• Wednesday, December 06, 2023
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Commercial papers offer cheaper funding for fintechs – FairMoney Nigeria MD

Commercial papers offer cheaper funding for fintechs – FairMoney Nigeria MD

Henry Obiekea, Managing director of FairMoney Nigeria, a financial technology company and credit-led digital bank, in this interview with BusinessDay’s Frank Eleanya, speaks on the objectives of the N2.5bn commercial paper issuance program. He also speaks about the decisions that FairMoney has to make to survive macro shocks like higher interest rates and record inflation.

Talk to us about the N2.5 billion commercial paper issuance, the whole idea behind it and what you are looking to achieve.

The commercial paper and the first issuance are part of our underlying funding strategy to help drive the business. When we started this business about 6 years ago, one of the things that was critical and a key pillar for growth was to ensure that the business consistently has adequate capital and funding to grow. To achieve this sustainably, it is important to tap into the local market. We also have the opportunity to tap into the international market but we wanted to be able to tap into the local market and create strong access for FairMoney in the capital market in Nigeria. For us, this commercial paper is the first major step in trying to realise that strategy of accessing local capital to drive the business.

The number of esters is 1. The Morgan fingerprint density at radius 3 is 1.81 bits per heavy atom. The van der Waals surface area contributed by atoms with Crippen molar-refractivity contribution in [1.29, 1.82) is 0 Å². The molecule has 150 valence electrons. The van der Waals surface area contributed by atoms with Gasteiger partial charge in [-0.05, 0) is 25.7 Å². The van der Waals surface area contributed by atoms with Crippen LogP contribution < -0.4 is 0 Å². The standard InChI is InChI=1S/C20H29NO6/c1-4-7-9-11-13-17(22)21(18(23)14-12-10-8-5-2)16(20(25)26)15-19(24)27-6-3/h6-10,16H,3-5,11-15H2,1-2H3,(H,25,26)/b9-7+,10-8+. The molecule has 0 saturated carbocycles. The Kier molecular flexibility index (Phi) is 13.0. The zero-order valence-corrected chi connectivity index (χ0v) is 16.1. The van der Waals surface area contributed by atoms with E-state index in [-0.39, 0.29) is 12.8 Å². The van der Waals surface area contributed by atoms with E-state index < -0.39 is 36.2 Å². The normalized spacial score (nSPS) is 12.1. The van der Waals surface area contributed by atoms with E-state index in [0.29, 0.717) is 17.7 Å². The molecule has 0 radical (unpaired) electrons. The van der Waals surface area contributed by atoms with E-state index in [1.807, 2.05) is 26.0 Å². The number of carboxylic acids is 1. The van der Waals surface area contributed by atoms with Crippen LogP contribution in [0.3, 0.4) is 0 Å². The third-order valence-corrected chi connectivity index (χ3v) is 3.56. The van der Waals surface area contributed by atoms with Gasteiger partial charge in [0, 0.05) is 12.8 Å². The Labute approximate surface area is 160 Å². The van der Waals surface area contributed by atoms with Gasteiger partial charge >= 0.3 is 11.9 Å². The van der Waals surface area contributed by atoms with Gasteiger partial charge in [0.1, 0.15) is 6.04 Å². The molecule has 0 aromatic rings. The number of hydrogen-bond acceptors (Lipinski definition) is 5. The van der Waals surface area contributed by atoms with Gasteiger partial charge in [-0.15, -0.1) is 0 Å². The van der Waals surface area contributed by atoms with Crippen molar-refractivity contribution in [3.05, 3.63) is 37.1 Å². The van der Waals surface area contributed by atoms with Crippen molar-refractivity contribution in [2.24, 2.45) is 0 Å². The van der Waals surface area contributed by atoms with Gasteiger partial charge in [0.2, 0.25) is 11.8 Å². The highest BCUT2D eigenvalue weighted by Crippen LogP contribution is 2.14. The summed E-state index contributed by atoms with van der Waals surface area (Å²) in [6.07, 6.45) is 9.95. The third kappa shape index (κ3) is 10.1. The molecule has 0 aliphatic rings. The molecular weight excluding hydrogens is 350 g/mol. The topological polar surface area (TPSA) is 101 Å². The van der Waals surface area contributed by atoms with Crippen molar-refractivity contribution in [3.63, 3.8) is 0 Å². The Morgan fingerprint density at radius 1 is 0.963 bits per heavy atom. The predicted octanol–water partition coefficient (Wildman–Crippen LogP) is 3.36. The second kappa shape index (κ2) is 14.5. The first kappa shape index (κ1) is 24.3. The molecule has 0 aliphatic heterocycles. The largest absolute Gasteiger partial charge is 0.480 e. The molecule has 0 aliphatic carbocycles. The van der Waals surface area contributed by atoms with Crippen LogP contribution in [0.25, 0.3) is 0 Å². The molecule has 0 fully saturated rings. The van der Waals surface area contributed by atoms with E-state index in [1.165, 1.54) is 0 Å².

We set up the N2.5 billion commercial paper program which has been approved by the FMDQ and will be listed on the FMDQ exchange. For us, it is something that we are proud of because as you may be aware, this is not prominent among fintech players. We happen to be among the first few Fintech companies to achieve this. Hopefully, this paves the way for others to join. We also want to continue to leverage this program and increase it to issue more securities under the program as time goes on.